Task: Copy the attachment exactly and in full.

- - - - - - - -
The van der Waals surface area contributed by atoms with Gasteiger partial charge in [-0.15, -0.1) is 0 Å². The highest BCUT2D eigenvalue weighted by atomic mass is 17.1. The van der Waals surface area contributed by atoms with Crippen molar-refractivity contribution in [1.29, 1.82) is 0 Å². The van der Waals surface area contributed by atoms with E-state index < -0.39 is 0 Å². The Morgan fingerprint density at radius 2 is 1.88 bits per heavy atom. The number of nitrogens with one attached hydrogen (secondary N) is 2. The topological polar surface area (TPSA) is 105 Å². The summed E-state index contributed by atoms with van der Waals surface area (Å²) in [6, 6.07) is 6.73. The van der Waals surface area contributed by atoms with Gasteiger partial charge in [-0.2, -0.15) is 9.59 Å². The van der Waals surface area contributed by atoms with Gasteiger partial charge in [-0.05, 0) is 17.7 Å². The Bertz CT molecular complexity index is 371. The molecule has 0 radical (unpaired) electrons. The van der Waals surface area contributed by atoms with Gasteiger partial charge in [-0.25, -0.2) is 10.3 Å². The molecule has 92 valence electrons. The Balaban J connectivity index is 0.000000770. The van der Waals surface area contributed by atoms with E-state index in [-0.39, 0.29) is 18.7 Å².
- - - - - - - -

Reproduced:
The van der Waals surface area contributed by atoms with Gasteiger partial charge in [-0.15, -0.1) is 0 Å². The highest BCUT2D eigenvalue weighted by atomic mass is 17.1. The van der Waals surface area contributed by atoms with Crippen molar-refractivity contribution in [1.29, 1.82) is 0 Å². The van der Waals surface area contributed by atoms with E-state index < -0.39 is 0 Å². The Morgan fingerprint density at radius 2 is 1.88 bits per heavy atom. The number of nitrogens with one attached hydrogen (secondary N) is 2. The topological polar surface area (TPSA) is 105 Å². The summed E-state index contributed by atoms with van der Waals surface area (Å²) in [6, 6.07) is 6.73. The van der Waals surface area contributed by atoms with Gasteiger partial charge in [-0.2, -0.15) is 9.59 Å². The van der Waals surface area contributed by atoms with Gasteiger partial charge in [-0.05, 0) is 17.7 Å². The Bertz CT molecular complexity index is 371. The molecule has 0 radical (unpaired) electrons. The van der Waals surface area contributed by atoms with Gasteiger partial charge in [-0.25, -0.2) is 10.3 Å². The molecule has 92 valence electrons. The Balaban J connectivity index is 0.000000770. The van der Waals surface area contributed by atoms with E-state index in [-0.39, 0.29) is 18.7 Å².